PastSellByDate Fri 19-Apr-13 13:31:44

Hi Ellewood:

Our school doesn't do this because we're single form but a friend is at a 3 form school and they have one form which includes children from upper year group in class R. That form was a mixture of older Year R pupils (so turning 5 early in school year) and younger Year 1 pupils) so just turned 5 or turned 5 late last school year) in the main. It was also used for those pupils still struggling with early phonics/ reading out loud work from Year 1.

It seems to work well - the children don't just stay there the whole year and later it works that if you are ahead of the year group you can move up (so a bright year 1 can join Year 2).

Class R are always well looked after and I suspect that this isn't a new system but is one that the school finds works for them (for logistical or educational reasons or both).

Finally bear in mind that at most nurseries children ages 3 - 5 are placed together -so it works elsewhere.

If you're deeply concerned - why not ring the school and ask to observe the mixed Class R/ Class 1 group - you are perfectly entitled to do so and it may put your mind at rest.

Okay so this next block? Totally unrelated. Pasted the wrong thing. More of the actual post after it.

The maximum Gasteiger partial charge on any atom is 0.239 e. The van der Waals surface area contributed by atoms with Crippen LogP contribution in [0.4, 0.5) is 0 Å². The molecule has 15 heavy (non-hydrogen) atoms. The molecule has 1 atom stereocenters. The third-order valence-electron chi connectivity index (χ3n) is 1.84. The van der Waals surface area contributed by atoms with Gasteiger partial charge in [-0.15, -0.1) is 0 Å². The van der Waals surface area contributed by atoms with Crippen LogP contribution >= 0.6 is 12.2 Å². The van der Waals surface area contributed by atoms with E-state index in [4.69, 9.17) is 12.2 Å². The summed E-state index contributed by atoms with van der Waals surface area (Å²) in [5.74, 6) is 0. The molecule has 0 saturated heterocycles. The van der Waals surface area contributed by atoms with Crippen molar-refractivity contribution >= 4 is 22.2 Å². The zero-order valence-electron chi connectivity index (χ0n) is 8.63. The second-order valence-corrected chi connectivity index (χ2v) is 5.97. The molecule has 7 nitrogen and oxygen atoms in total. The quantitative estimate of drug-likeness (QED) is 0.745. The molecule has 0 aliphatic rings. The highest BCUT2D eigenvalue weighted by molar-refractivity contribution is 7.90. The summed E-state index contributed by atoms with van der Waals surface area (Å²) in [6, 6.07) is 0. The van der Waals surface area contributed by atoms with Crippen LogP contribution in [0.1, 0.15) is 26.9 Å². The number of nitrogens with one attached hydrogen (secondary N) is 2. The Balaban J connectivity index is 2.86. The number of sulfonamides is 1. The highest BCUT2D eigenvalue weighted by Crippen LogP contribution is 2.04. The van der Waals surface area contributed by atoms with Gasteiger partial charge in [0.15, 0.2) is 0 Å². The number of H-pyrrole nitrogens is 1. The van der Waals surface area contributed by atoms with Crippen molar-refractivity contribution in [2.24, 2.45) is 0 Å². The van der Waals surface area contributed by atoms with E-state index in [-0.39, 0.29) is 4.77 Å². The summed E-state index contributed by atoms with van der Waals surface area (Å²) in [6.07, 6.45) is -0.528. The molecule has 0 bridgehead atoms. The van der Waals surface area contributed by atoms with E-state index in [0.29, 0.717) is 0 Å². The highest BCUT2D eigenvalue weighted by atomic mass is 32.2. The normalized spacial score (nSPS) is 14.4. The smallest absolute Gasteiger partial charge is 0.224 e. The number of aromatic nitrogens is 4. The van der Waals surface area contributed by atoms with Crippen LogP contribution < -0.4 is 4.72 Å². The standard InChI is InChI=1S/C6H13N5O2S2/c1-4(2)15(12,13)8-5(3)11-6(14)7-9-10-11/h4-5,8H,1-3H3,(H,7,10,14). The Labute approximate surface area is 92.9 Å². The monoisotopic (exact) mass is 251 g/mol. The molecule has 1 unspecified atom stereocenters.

madamginger Fri 19-Apr-13 14:34:16

My daughters school does this. They have a YR so all the new intake, then a mixed yr1/R for any over flow, a mixed yr1/2 class and a YR2. It seems to work well, but I know that last yr when DD was in reception a couple of the mums whos DC went into the mixed yr1/r class worried that their DC were over stretched and missed out on some of the play work that goes on in reception

Ferguson Fri 19-Apr-13 19:19:32

Hi - exTA (male) here :

After I retired from ten years as TA in an infant school, then two years in a comprehensive, I did several years as a voluntary helper in a small primary school with only three classes, and I helped in the R/Yr1/Yr2 class.

The teacher was very good and well organised, and there was certainly no disadvantage to any child due to the mixed ages. Indeed, for the younger, able child there is the advantage of sometimes working with a higher group; and for the older but less able, they might sometimes work at a lower, less stressful, level. A good teacher should be differentiating lessons within a class anyway, and even with three different ages in a class the spread of ability might not be very much different from the range of abilities within a single year group class.

So I don't think you need have any worries for DD whatsoever, PROVIDED that the teacher is competent and organised; as you consider it a good school, then one assumes she should be.

DD might not thank you for the 'giant' label (!), but she should be happy to maybe be similar in size to some older Yr1s.